The second area studies workshop of the semester involved another art form using ink ground into liquid from solid blocks in the meditative manner that is quintessential sumi-e. Led by resident Kyoto artist Michael Hofmann, the workshop allowed each student to work with the traditional and well known forms of bamboo paintings as well as of that Indian Bodhidharma, known in Japan as Daruma.
September 28, 2005
September 26, 2005
Recently a group of EAC students, led by EAC senior Brian Cloud, paid a visit to Osaka’s Kamagasaki district, one of Japan’s most economically depressed communities, where homelessness, poverty, drugs, and prostitution are a constant problem. Kyle had this to say:
Attending an East Asian Studies field trip in this community consisted of traveling from one social help organization to another while passing rickety venders, trash, offensive scents of urine, homely old men lingering in the street, and many other sights unthought-of in Japan. The guides, Mami-san and Brian Cloud, asked that the students not take pictures, or stare at the residents, but even after living in India for nine months where poverty, suffering, and deformities were prevalent it was a difficult task not to gawk. Read more…
Every year Transitions Abroad hosts a writing contest for graduate and undergraduate students. The theme is ‘transitions’, which suggests the change in perception and understanding that results from cultural immersion, something all students here at the East Asia Center are currently experiencing. There is a prize of $150.00 and the winning essay will be published in the March/April 2006 edition of the Transitions Abroad magazine.
September 25, 2005
The Institute of International Education is a nice resource for scholarship, global development, the Fullbright program, and other corporate and foundation programs.
September 20, 2005
Adrian in Costa Rica
Former EAC student, Adrian Almquist, who has moved on to Costa Rica, has fired up his weblog again with a bold post on organic farming and sustainable development:
I believe that as we press on into this millenium, global environmental and social problems will be exaxerbated by the corporate-libertarian economy, and soon people will realize that what has been called “development” in the past has really been just a shift toward export economies, and dependence on the global economy and international finacial institutions. This is not development, but suicide, given the dependence on fossil fuels to achieve stability for the “global economy”, and given that the age of cheap oil has begun to fall. Read more…
September 16, 2005
Junior Research Seminar
The Junior Research Seminar began today at the East Asia Center led by Steve Wolfe, a long term resident of Kyoto and associate professor at Ryukoku University in Shiga Prefecture, Japan. Steve has worked as a journalist in various Asian countries including Hong Kong, Taiwan, China, and Japan. He has written extensively on economics, politics, culture and business and has taught in universities in Nepal, Taiwan, Japan and the U.S. including a brief stint at the East Asia Center over ten years ago. He has also done research in cross cultural Japanese and Chinese studies, has written and translated haiku, conducted haiku workshops and has numerous academic publications related to Japanese and Chinese poetry, Taoism and Zen.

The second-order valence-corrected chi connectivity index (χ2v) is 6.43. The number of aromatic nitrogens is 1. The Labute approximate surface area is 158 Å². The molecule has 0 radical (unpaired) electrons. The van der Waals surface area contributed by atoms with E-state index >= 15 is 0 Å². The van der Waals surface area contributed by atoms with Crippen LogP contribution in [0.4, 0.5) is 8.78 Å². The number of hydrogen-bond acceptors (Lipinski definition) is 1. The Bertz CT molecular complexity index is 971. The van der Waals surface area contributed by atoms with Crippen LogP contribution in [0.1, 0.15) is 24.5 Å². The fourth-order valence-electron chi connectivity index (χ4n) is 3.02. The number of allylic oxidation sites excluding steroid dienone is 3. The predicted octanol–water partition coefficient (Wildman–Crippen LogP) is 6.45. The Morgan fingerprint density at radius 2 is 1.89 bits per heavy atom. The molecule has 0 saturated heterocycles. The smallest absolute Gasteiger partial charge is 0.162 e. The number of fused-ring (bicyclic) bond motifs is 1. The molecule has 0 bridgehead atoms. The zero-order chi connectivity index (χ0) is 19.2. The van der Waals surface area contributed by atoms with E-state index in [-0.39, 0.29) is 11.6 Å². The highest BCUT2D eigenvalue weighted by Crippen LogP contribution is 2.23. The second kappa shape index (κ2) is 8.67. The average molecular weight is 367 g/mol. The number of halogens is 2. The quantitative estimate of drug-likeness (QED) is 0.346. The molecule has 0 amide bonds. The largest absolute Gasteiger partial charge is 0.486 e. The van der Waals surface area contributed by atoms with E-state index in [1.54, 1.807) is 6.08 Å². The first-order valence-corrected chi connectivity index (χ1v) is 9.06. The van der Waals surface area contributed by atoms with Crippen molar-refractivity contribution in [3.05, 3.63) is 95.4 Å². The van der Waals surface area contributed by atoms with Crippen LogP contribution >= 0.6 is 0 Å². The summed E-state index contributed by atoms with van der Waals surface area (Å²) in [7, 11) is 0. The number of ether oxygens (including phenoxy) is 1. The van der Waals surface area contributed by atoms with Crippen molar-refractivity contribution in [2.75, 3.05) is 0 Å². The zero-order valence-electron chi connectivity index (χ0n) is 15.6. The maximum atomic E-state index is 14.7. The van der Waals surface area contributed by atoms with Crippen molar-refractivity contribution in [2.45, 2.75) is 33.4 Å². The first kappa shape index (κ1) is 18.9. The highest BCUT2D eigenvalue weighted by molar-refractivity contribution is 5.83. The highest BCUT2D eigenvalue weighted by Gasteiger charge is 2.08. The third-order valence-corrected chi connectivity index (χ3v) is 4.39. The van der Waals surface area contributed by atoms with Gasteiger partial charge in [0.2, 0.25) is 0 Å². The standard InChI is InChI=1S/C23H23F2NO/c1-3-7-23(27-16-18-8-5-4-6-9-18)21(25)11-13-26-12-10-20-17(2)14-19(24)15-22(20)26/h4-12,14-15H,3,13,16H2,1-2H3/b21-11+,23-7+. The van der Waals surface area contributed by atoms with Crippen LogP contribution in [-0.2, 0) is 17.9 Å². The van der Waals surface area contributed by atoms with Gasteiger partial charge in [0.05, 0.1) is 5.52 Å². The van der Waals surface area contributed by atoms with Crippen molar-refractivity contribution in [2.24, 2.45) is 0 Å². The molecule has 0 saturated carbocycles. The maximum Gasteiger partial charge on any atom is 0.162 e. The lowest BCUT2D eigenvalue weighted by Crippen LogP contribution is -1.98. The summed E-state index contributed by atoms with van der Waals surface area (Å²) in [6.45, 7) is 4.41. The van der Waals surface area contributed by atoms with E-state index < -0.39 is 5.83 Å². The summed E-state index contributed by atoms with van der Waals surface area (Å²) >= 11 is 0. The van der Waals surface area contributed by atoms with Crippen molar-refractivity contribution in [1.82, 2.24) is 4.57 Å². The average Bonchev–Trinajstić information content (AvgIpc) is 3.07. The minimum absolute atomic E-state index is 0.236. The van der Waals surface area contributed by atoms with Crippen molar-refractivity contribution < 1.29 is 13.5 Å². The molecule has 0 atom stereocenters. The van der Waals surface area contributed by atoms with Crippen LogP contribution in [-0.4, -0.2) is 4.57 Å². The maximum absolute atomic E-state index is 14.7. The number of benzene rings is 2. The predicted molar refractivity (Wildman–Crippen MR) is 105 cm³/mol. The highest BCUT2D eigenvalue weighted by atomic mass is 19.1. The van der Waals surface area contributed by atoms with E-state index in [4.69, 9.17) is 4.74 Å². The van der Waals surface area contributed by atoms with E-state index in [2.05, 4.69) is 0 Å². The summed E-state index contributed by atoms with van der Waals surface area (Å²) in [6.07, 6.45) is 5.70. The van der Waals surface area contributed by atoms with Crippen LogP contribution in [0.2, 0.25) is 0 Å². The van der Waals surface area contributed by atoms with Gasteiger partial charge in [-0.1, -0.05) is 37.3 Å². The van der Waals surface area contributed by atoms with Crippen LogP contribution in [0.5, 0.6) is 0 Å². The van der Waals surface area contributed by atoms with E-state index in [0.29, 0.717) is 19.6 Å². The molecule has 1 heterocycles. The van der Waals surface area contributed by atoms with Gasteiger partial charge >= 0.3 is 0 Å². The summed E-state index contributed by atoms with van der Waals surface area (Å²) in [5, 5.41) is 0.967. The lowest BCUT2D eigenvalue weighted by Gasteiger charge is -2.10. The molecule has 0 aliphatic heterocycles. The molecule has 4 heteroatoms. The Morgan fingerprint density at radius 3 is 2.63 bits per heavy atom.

September 14, 2005
Feeding the Hungry with a Click
The Hunger Site is a useful online resource for getting news and information related to hunger in the world today. According to the site, 24,000 people a day die of hunger or hunger-related causes, three-fourths of whom are children under the age of 5. Learning more about the problem of hunger is a necessary first step toward finding ways to eradicate it.
One of the best things about the site, though, is the big yellow ‘Give Free Food’ button that, when clicked, funds food for the hungry. This is funded by the sponsors whose ads appear on the page after clicking.
Stop by The Hunger Site and start clicking away.
September 13, 2005
|photo by Kyle Weaner|
Update (9/15): James has just posted more thoughts on his shodo experience.
September 12, 2005
One of the first courses we offer to students new to the Japanese language when they arrive at the East Asia Center is Survival Japanese - a two-week intensive language study designed to get them speaking right away. In addition to three hours of daily classwork with quizzes and lots of homework, students are expected to master reading and writing hiragana and katakana, while learning to conduct themselves in common situations, such as meeting people for the first time, shopping, ordering food, giving directions, and talking about dates, times, weather, numbers, etc. It’s hard work, but students end up using Japanese in a confident way in just two weeks.
September 6, 2005
EAC student, Kyle Weaner, recently started a blog called Weanermobile, about which he writes:
This blog is a story about Kyle’s trip to Kyoto, and study abroad. It consists of travel occurances, funny anecdotes, and anything else I can think of.